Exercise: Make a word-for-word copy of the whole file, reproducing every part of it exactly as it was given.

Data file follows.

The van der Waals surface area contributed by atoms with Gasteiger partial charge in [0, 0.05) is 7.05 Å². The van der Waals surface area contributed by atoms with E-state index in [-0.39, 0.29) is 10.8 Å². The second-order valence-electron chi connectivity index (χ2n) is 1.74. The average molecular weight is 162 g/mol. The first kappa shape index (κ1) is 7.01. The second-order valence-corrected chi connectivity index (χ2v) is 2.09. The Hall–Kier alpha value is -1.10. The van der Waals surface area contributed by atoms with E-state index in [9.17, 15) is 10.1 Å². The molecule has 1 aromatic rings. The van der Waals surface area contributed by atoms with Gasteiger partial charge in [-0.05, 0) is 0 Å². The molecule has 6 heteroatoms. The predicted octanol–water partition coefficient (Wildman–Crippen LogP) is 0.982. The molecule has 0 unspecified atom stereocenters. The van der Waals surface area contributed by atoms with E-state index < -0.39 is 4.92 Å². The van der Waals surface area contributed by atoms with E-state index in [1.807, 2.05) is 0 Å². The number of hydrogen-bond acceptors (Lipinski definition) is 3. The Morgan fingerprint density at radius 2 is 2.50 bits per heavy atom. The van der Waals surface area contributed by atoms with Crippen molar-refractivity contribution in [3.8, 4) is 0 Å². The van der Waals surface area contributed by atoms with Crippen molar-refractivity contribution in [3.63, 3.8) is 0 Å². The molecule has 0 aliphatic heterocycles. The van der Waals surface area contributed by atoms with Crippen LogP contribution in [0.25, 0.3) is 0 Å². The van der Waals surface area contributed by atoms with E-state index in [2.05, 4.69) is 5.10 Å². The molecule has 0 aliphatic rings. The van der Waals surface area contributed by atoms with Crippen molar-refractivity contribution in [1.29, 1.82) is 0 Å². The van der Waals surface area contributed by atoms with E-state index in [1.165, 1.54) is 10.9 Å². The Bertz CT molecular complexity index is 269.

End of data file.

The van der Waals surface area contributed by atoms with Gasteiger partial charge in [0, 0.05) is 7.05 Å². The van der Waals surface area contributed by atoms with E-state index in [-0.39, 0.29) is 10.8 Å². The second-order valence-electron chi connectivity index (χ2n) is 1.74. The average molecular weight is 162 g/mol. The first kappa shape index (κ1) is 7.01. The second-order valence-corrected chi connectivity index (χ2v) is 2.09. The Hall–Kier alpha value is -1.10. The van der Waals surface area contributed by atoms with E-state index in [9.17, 15) is 10.1 Å². The molecule has 1 aromatic rings. The van der Waals surface area contributed by atoms with Gasteiger partial charge in [-0.05, 0) is 0 Å². The molecule has 6 heteroatoms. The predicted octanol–water partition coefficient (Wildman–Crippen LogP) is 0.982. The molecule has 0 unspecified atom stereocenters. The van der Waals surface area contributed by atoms with E-state index < -0.39 is 4.92 Å². The van der Waals surface area contributed by atoms with E-state index in [1.807, 2.05) is 0 Å². The number of hydrogen-bond acceptors (Lipinski definition) is 3. The Morgan fingerprint density at radius 2 is 2.50 bits per heavy atom. The van der Waals surface area contributed by atoms with Crippen molar-refractivity contribution in [3.8, 4) is 0 Å². The van der Waals surface area contributed by atoms with Crippen molar-refractivity contribution in [3.63, 3.8) is 0 Å². The molecule has 0 aliphatic heterocycles. The van der Waals surface area contributed by atoms with Crippen LogP contribution in [0.25, 0.3) is 0 Å². The van der Waals surface area contributed by atoms with E-state index in [2.05, 4.69) is 5.10 Å². The molecule has 0 aliphatic rings. The van der Waals surface area contributed by atoms with Crippen molar-refractivity contribution in [1.29, 1.82) is 0 Å². The van der Waals surface area contributed by atoms with E-state index in [1.165, 1.54) is 10.9 Å². The Bertz CT molecular complexity index is 269.